We compiled our list of the ten most popular energy stocks among hedge funds recently, going through our database of 13F filings for the second quarter and seeing which stocks in the energy sector were the most frequently owned. The top spot went to Anadarko Petroleum Corporation (NYSE:APC) (read our analysis of Anadarko Petroleum), but filling the second slot was Exxon Mobil Corporation (NYSE:XOM). The $420 billion market cap supermajor, which until recently had the largest market capitalization of any American public company, acts as an integrated oil and gas company, with activities ranging from exploration and production all the way down the value chain to franchising gas stations. Exxon Mobil also has a strong position in natural gas thanks to its acquisition of XTO a couple years ago. While natural gas prices remain low, demand is moving up as the fuel continues to displace coal as a source of electricity. While supply has also risen as new hydraulic fracturing techniques have unlocked shale gas across the U.S. and potentially around the world, we think that Exxon Mobil has at least a chance at a substantial upside here as well as in oil.
As we’ve mentioned, 48 hedge funds owned Exxon Mobil Corporation at the end of June. The largest of these positions, according to our database, belonged to Adage Capital Management. Adage was founded in 2001 by two former employees of Harvard Management Company, which is known to be a major investor in natural resources. Adage, which Harvard invested $1.8 billion in when it launched, owned 6.2 million shares of Exxon Mobil at the end of the quarter (see more of Adage’s stock picks). Cliff Asness’s AQR Capital Management and billionaire D.E. Shaw’s hedge fund D.E. Shaw each increased their position during the second quarter. Find more stocks owned by Cliff Asness and D.E. Shaw.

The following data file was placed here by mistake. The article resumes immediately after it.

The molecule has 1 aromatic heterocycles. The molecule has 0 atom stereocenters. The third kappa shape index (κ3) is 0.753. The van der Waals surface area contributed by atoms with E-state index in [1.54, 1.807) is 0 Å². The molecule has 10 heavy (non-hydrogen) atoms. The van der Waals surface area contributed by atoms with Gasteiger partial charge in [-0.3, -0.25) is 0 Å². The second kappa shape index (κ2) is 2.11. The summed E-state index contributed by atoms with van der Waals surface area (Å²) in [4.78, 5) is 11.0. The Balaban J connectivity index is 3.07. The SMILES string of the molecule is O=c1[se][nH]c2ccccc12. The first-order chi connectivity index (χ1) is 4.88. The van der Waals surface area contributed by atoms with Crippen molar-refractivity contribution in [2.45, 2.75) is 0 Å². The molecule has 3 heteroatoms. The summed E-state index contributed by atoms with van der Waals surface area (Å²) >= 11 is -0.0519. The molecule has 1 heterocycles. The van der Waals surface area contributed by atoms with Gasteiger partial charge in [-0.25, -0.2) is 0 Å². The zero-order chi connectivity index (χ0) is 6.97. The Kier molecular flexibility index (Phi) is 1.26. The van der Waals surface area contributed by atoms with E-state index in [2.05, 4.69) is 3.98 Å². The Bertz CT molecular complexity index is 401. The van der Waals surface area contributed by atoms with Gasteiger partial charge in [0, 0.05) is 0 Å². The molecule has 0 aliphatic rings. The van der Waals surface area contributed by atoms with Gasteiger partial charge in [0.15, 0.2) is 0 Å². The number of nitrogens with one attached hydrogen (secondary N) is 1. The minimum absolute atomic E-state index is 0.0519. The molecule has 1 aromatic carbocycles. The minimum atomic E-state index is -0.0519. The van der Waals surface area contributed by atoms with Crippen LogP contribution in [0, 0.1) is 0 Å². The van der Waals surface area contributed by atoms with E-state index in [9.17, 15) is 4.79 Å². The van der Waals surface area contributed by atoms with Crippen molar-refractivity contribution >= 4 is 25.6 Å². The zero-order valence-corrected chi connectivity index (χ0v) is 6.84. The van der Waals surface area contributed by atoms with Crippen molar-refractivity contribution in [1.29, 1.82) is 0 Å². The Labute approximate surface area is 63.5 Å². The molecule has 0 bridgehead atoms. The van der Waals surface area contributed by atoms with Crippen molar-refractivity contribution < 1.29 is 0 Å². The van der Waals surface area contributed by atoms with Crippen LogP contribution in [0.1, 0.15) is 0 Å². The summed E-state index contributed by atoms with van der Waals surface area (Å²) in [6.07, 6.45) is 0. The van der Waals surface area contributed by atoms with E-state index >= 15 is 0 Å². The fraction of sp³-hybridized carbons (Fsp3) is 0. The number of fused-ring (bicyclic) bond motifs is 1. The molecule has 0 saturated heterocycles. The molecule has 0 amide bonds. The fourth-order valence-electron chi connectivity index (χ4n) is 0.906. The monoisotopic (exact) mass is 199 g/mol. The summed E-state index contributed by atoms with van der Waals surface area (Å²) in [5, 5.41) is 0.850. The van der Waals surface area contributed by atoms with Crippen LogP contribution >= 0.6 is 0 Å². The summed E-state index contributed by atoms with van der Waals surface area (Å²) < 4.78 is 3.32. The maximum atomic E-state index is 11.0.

Exxon Mobil’s second quarter went well. The company’s revenue edged up slightly compared to a year ago, and it actually cut its costs. As a result, earnings increased by 49%- certainly not a sustainable growth rate, but it is good to see any growth at all from such a large company. Combined with a first quarter that was about flat versus the same period in 2011, Exxon Mobil was able to generate $5.41 in earnings per share in the first half of 2012 compared to $4.32 for the first six months of last year.
Despite its market leadership, the potential upside from natural gas we have discussed earlier, and a moderate dividend yield of 2.5%, Exxon Mobil Corporation trades at 10 times trailing earnings. Forward estimates for next year are for earnings per share of $8.09, which implies a forward earnings multiple of 11. These figures seem a bit low to us. And while Exxon Mobil clearly has a good deal of exposure to oil prices, its correlation to the broader market is not outrageously strong: its beta is 0.8.
There are a number of large-cap integrated oil and gas companies which serve as good peers for Exxon Mobil. BP plc (NYSE:BP) is still recovering from poor consumer (and investor) sentiment following the Deepwater Horizon incident, though so far it has been successful in selling off assets at reasonable prices in order to build up a cash base. Chevron Corporation (NYSE:CVX) is another obvious peer. Both of these companies are even cheaper than Exxon Mobil relative to their earnings: Chevron’s trailing P/E is 9 and BP’s is 8. They also pay higher dividend yields, with BP’s being 4.5%. We would also compare Exxon Mobil to Royal Dutch Shell plc (NYSE:RDS.B). Shell is in the same range as the other three companies, trading at 9 times trailing earnings and offering a strong dividend yield of 5.3%. It and BP might actually be better buys if the dividend is a significant factor for investors. We do think that Exxon Mobil should trade at a higher earnings multiple due to its market positioning, and so it might otherwise be a good pick; hedge funds are likely seizing on the market leadership factor and natural gas potential as well.